Sunday, June 20, 2010

Encountering The Big Shaggy

Having been without full time work for two years now, I found reading Bob Herbert’s New York Times
June 8th column, ‘A Very Deep Hole’, depressing.  Herbert maintains,  “…the No. 1 problem facing the U.S. continues to fester, and that problem is unemployment.”   No argument here.  It is small comfort to learn that I am but one of 15 million Americans out of work, that many of my fellow unemployed have been jobless for six months or more, and that recent college graduates are taking on jobs requiring only a high school education.  Finally, for me, a career teacher, the coup de grace.  “Teachers are facing the worst employment market since the Depression.”   In short, things are bleak.  Knowing that the knot in my stomach is somehow tied to 15 million other Americans only serves to heighten my anxiety.

On the same day, on the other side of the page (Herbert appropriately the column on the left of the page and David Brooks the column on the right) Brooks began his column, History for Dollars, with “When the going gets tough, the tough take accounting.”  He goes on to describe the decline in the study of humanities in our colleges and universities.  His column is, however, a defense of the liberal arts.  Brooks writes:  “Over the past century or so, people have built various systems to help them understand human behavior; economics, political science, game theory and evolutionary psychology.  These systems are useful in many circumstances.  But none completely explain behavior because deep down people have passions and drives that don’t lend themselves to systemic modeling.  They have yearnings and fears that reside in an inner beast you could call The Big Shaggy.”  Brooks goes on to describe The Big Shaggy at work in the hubris of politicians who succumb to romantic indulgence, or “when self-destructive overconfidence overtakes oil engineers in the gulf, when go-go enthusiasm intoxicates bankers or when bone-chilling distrust grips politics.”  There is also a tender side to this beast, Brooks points out, that can bring out the best in us: determination, grace, courage, selflessness, to name a few.  Technical knowledge, says Brooks, stops at the outer edge and remains insufficient to fully comprehend and explain The Big Shaggy.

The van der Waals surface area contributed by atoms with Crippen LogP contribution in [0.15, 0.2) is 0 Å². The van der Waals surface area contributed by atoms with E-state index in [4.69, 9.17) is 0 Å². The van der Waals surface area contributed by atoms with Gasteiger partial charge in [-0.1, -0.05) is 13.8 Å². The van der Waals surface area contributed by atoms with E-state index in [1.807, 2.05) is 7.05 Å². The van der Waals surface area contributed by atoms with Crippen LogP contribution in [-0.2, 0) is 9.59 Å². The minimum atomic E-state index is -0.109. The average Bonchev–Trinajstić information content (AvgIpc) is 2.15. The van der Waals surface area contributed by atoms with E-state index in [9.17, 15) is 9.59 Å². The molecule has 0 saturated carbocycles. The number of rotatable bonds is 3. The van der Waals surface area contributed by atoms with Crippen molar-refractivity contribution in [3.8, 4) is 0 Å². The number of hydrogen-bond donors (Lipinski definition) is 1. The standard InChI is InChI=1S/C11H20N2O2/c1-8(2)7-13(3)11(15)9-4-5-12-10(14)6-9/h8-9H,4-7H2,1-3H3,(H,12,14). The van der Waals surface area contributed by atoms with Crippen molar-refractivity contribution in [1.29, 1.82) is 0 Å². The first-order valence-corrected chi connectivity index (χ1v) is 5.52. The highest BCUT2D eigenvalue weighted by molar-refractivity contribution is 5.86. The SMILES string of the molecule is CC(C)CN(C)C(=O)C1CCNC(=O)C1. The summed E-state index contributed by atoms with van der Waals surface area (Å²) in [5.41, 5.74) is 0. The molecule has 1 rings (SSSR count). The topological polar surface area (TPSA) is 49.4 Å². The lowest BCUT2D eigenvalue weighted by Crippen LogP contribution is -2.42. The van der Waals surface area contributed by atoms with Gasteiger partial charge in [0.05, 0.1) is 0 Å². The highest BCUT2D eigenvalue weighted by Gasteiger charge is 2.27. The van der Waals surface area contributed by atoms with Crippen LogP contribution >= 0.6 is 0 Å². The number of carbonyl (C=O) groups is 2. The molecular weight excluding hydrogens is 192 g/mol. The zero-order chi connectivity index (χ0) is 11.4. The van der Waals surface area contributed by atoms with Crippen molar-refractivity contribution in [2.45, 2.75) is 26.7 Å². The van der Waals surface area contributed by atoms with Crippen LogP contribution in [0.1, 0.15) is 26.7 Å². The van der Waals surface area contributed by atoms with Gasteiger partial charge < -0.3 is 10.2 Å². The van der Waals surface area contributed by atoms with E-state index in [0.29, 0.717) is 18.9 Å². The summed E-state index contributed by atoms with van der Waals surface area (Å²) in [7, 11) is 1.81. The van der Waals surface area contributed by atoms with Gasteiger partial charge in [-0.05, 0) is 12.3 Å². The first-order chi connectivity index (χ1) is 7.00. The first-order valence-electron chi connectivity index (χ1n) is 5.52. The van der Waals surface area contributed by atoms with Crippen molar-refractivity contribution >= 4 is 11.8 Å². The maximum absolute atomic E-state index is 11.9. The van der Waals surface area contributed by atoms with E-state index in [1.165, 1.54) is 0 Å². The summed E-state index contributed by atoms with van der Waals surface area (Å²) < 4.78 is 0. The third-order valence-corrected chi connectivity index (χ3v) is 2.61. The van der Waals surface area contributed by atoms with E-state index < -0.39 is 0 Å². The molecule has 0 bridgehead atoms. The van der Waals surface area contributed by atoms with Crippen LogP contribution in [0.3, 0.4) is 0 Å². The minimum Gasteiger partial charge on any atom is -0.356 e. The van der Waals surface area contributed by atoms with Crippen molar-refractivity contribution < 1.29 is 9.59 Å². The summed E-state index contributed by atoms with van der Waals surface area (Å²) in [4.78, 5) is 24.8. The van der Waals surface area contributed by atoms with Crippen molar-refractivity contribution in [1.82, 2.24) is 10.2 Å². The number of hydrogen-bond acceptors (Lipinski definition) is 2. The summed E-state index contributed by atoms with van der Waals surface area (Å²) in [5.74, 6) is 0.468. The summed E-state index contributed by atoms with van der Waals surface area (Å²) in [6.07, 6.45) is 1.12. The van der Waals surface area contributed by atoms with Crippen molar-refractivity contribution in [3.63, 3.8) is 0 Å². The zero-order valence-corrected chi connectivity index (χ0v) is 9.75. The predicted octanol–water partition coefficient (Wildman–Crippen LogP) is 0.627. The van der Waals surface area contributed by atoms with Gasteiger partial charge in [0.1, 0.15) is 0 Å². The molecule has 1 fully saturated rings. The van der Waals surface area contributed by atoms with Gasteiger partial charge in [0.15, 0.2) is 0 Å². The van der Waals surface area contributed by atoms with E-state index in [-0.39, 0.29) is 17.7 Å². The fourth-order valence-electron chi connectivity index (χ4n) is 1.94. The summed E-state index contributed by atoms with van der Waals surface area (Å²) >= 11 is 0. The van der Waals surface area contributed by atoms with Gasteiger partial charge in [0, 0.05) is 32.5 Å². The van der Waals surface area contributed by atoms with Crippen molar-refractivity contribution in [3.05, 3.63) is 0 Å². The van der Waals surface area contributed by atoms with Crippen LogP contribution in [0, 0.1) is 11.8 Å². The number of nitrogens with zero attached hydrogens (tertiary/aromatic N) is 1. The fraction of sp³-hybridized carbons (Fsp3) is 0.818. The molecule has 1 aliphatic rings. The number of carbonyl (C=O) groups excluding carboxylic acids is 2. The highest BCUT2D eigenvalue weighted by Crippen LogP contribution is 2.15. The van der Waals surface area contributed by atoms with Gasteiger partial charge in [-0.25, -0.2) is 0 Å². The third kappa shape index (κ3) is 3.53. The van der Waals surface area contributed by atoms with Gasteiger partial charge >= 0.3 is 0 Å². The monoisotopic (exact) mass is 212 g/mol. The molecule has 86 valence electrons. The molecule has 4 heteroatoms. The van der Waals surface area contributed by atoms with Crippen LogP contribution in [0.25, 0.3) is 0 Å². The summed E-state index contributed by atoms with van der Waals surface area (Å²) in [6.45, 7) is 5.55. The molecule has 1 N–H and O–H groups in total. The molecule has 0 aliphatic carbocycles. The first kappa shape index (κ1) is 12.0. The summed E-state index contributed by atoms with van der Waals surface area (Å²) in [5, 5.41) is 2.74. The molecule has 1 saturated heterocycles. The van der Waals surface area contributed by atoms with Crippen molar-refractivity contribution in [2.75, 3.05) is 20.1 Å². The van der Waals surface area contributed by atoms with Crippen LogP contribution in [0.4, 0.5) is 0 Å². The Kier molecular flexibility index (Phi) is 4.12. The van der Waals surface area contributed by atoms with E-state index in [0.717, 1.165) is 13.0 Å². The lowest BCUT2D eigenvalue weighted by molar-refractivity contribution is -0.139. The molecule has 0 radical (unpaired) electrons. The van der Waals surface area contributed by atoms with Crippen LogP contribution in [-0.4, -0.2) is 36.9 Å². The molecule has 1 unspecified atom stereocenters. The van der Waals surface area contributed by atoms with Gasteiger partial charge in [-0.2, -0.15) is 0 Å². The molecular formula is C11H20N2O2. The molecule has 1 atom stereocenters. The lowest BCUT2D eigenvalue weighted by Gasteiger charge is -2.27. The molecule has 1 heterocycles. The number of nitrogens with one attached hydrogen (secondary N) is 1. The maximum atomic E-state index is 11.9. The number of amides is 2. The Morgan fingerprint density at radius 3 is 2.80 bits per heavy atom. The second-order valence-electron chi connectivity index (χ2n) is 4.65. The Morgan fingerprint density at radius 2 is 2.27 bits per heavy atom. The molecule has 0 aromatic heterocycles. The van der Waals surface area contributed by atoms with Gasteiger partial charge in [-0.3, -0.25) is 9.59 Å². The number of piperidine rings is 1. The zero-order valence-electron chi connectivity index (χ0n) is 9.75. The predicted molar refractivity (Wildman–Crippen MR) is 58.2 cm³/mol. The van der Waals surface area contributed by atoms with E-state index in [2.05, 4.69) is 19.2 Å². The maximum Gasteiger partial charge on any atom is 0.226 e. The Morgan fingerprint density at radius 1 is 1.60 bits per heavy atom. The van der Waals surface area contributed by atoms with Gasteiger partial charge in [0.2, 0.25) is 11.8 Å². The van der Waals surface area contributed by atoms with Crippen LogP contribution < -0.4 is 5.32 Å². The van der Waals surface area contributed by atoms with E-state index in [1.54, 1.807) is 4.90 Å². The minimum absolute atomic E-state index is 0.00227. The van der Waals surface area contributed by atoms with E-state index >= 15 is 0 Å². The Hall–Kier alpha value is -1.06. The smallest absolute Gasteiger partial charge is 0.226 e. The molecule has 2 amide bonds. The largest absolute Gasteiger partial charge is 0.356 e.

Brooks concludes, “But over the centuries, there have been rare and strange people who possessed the skill of taking the upheavals of thought that emanate from The Big Shaggy and representing them in the form of story, music, myth, painting, liturgy, architecture, sculpture, landscape and speech.  These men and women developed languages that help us understand these yearnings and also educate and mold them. They left rich veins of emotional knowledge that are the subjects of the humanities.

“It’s probably dangerous to enter exclusively into this realm and risk being caught in a cloister, removed from the market and its accountability.  But doesn’t it make sense to spend some time in the company of these languages – learning to feel different emotions, rehearsing different passions, experiencing different sacred rituals and learning to see in different ways?”

In the most basic way, as a theater teacher and director, I’ve made my living as a storyteller.  I delight in being told, dreaming about, reshaping and retelling the tales that make our culture; tales that outlive their tellers, tales that wrestle with The Bit Shaggy.  I’ve spent much of my time helping adolescents learn to decode, compose, illuminate and narrate these tales.  Trying to get my students to see in different ways. 

I kept a quote from Peter Brook on the wall of my office and shared it with my students:  “In everyday life, ‘if’ is a fiction, in the theatre ‘if’ is an experiment.  In everyday life, ‘if’ is an evasion, in the theater ‘if’ is the truth.  When we are persuaded to believe in this truth, then the theatre and life are one.  This is a high aim.  It sounds like hard work.  To play needs much work.  But when we experience the work as play, then it is not work any more.  A play is play.”

In an Opinion Online piece for The New York Times Stuart Brown wrote:  “ reinvigorates not because it is down time, but because it gets us in touch with our core selves and the joy of life. 

“The differences in levels of playfulness when adulthood arrives validates this importance.  Play-deprived adults are often rigid, humorless, inflexible and closed to trying out new options.  Playfulness enhances the capacity to innovate, adapt and master changing circumstances.”   Brown’s book, PLAY, How It Shapes the Brain, Opens the Imagination and Invigorates the Soul might be thought of as a kind of guide to encountering The Big Shaggy.

 I feel as if I’m one of 15 million out of work Americans trying to compose something for the middle of the page, smack between Herbert’s and Brooks’ columns.  Trying to create the next work in our lives.  In my case, devoted to encounters with the Big Shaggy, and tenaciously faithful to the notion that when the going gets tough, the tough get to playing.


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